Facial Blindness: The Newly Discovered Long COVID Symptom - Men's Health Magazine Australia

Facial Blindness: The Newly Discovered Long COVID Symptom

Researchers from Dartmouth College have discovered a new cognitive concern linked to the pandemic.

When COVID first hit, neurological symptoms such as loss of smell and taste, brain fog and attention deficits were widely reported. Now, new research suggests that prosopagnosia – aka an inability to recognise people’s faces – may also be a symptom affecting people who are suffering with long COVID.

According to a new study conducted by Dartmouth College researchers and published in the journal Cortex, long Covid infections may cause some people to develop difficulties recognising faces. The findings centred on a 28-year-old customer service representative and part-time portrait artist who was diagnosed with Covid in March 2020.

Though she had no trouble recognising faces before being infected, when her symptoms reappeared two months after her initial diagnosis, Annie reported having difficulty with face recognition, as well as navigation.

“My dad’s voice came out of a stranger’s face,” said the subject, known only as ‘Annie’, of failing to recognise her father while attending a family gathering following her relapse. She would also find herself getting lost in the grocery store, forgetting where she parked and driving in the opposite direction of where she intended to go, she said.

Annie also had difficulty recognising celebrities’ faces and “equates looking at and then trying to remember faces to viewing a Chinese character without any knowledge of the language, and then being asked to reproduce it from memory,” write the authors.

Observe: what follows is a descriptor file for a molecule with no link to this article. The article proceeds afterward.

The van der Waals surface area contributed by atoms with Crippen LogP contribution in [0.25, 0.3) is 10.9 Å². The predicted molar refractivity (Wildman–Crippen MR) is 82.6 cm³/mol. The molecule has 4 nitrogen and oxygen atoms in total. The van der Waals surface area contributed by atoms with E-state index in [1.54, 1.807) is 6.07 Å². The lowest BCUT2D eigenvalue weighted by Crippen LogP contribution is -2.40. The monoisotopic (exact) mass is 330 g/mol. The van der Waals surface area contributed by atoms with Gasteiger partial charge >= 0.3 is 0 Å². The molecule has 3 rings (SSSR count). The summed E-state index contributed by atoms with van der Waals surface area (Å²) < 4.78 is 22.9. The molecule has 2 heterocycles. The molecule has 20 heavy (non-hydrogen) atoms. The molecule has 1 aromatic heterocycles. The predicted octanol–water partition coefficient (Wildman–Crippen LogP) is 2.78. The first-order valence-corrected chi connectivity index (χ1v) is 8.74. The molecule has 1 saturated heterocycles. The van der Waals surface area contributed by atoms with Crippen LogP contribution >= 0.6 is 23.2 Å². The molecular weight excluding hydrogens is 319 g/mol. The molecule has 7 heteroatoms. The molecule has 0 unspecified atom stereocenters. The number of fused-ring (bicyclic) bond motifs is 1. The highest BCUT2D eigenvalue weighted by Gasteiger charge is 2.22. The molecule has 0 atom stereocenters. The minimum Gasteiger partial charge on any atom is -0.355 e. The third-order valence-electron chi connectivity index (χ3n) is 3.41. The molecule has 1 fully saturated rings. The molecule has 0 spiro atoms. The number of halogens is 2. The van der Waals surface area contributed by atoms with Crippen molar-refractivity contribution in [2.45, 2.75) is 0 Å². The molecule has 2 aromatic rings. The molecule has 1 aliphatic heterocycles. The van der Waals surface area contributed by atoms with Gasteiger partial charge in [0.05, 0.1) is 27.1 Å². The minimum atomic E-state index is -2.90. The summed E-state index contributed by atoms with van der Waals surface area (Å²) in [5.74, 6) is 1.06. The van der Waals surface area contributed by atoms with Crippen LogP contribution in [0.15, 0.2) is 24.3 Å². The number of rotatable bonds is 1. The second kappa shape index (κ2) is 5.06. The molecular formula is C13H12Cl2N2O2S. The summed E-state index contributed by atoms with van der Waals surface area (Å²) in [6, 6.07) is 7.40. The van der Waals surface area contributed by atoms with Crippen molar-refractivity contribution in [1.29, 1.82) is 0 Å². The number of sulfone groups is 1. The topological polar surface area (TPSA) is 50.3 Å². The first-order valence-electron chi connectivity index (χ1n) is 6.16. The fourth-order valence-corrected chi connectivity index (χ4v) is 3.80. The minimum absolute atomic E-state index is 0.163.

A worrying new symptom

“Previous studies of the long-term effects of COVID-19 have reported deficits in memory, attention, and concentration that substantially impair everyday functioning,” the study authors write. 

But “in addition to the well-known broad impairments, COVID-19 sometimes causes severe selective impairments like prosopagnosia”.

The specific combination of prosopagnosia and navigational deficits “is something that caught our attention because the two deficits often go hand in hand after somebody either has had brain damage or developmental deficits,” study senior author Brad Duchaine said.

Annie wasn’t the only subject in the study to display visual/perceptual and cognitive difficulties as a result of long Covid. The researchers found that most of the people surveyed for the study reported major decreases in their ability to identify people and objects, recognise voices, remember phone numbers and understand what they read.

A man wearing a dark green button-up shirt sits at a desk with his laptop open, eyes closed and hands pressed to his head. He appears to have a headache.
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Long Covid is characterised by ongoing persistent symptoms that can last for weeks or even months following COVID-19 infection, with around 5-10% of COVID-19 cases in Australia reporting symptoms that lasted for more than three months. The most common symptoms of long Covid are extreme fatigue, shortness of breath and problems with memory and concentration (‘brain fog’), along with cough, joint, muscle or chest pain, a change in taste or smell, and mood-related issues such as anxiety.

However, the new research suggests “there might be a lot of other people who have quite severe and selective deficits following Covid”, said Dr Duchaine.

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